Australia releases inaugural Low Emissions Technology Statement


Minister for Energy and Emissions Reduction Angus Taylor has released Australia’s first Low Emissions Technology Statement which aims to accelerate the development and commercialisation of low emission technologies.

The Statement outlines the priority technologies with the potential for transformational economic and emissions outcomes, including clean hydrogen, energy storage, low carbon materials, carbon capture and storage, and soil carbon measurement.

Minister Taylor said the Government expects to invest more than $18 billion in low emissions technologies over the decade to 2030, in order to drive at least $50 billion of new investment over the next ten years.

“The Government’s plan has three key focuses – lower emissions, lower costs and more jobs,” the Minister said.

“Getting the technologies of the future right will support 130,000 jobs by 2030, and avoid in the order of 250 million tonnes of emissions in Australia by 2040.

“If these technologies achieve widespread deployment globally, they will significantly reduce emissions from energy, transport, agriculture and heavy industry. These sectors account for 90 per cent of global emissions and emit 45 billion tonnes each year.

In addition to setting economic stretch goals for each outlined technology, the Statement also articulates a comprehensive investment framework to guide key government agencies (the CEFC, ARENA and CER) towards its set priorities.

ARENA CEO Darren Miller said the Statement outlines many emerging and enabling technologies which are currently supported by ARENA.

“There are a number of priority technology stretch goals and emerging and enabling technologies outlined in the Low Emissions Technology Statement where ARENA can hit the ground running and build on our considerable body of work and knowledge,” Mr Miller said.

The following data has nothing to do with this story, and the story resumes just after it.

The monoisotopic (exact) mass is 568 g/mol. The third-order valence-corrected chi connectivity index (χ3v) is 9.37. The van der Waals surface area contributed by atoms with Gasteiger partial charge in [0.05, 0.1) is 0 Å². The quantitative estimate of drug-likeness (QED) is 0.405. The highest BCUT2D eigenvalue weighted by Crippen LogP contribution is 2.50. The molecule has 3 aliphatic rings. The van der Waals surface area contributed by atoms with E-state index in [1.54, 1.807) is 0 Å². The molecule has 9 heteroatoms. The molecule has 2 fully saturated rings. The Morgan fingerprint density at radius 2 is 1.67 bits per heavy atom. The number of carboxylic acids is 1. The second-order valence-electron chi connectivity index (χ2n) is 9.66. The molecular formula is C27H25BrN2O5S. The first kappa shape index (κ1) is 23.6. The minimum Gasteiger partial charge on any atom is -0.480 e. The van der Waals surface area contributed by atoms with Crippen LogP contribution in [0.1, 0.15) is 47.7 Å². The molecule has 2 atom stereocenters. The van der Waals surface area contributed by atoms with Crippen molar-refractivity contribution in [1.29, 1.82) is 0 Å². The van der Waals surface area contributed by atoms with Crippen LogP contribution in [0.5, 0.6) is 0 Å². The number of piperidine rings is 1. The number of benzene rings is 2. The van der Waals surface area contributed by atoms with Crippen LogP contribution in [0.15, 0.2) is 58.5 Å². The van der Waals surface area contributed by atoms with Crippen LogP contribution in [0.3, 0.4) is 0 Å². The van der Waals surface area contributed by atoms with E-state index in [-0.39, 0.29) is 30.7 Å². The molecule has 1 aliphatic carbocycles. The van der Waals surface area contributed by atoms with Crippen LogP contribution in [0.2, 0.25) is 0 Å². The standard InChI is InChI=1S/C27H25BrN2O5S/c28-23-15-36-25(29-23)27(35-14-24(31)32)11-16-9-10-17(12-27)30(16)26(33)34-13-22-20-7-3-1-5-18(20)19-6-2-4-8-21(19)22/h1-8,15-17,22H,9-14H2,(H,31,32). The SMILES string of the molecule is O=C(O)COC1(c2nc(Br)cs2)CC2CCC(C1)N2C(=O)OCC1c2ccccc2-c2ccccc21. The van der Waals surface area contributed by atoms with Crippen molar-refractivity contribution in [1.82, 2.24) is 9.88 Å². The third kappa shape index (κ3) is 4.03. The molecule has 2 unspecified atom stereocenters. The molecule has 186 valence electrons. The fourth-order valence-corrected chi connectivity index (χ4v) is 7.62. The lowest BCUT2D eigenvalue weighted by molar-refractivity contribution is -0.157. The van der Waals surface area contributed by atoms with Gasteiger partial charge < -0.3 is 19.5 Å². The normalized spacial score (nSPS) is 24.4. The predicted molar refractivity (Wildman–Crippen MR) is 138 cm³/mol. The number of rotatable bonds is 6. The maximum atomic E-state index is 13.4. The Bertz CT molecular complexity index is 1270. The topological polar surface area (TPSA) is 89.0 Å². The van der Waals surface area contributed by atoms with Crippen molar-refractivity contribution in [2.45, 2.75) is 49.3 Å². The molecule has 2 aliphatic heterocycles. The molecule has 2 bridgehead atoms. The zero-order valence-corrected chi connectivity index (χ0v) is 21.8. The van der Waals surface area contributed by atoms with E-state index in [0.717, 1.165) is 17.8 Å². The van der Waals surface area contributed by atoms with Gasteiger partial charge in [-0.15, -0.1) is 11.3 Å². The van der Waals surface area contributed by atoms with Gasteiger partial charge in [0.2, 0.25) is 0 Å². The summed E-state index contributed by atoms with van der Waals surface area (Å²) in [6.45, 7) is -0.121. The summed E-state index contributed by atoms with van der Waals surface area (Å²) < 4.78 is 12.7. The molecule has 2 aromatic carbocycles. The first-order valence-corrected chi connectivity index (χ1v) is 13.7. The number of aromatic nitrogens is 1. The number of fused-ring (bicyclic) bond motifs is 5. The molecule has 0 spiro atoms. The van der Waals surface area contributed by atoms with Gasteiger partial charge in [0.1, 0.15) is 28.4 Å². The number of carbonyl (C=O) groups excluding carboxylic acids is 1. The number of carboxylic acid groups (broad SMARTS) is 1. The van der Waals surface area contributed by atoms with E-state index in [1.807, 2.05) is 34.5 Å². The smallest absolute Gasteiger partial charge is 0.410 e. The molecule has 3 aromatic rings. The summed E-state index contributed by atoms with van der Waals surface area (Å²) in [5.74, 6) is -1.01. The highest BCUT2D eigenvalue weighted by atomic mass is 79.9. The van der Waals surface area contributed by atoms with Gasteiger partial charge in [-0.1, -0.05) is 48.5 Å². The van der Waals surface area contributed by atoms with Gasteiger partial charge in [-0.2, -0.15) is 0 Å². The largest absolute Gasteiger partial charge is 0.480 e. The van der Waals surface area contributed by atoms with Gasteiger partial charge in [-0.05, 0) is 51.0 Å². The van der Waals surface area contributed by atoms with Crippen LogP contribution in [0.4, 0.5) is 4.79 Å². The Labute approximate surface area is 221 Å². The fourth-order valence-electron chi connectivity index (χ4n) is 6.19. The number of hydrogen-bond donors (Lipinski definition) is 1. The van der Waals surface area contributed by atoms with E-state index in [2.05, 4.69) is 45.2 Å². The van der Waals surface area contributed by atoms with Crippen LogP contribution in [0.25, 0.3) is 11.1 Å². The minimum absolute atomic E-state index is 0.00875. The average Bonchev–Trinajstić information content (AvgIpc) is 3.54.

“Over the years, as technologies have matured and reached commercial viability, ARENA has broadened its scope and shifted its focus from funding renewable energy generation — such as solar and wind which are now mature — to supporting the energy transition more broadly including hydrogen, energy storage, electric vehicles and enabling technologies.

“This is reflected in our current investment priorities which are well aligned with the Low Emissions Technology Statement.”

The first Statement was prepared with advice from a panel of industry leaders, investors and researchers chaired by Australia’s Chief Scientist Dr Alan Finkel, and draws on the insights gathered by extensive stakeholder consultation – including around 500 written responses, and workshops with more than 150 businesses, researchers, community organisations and associations.

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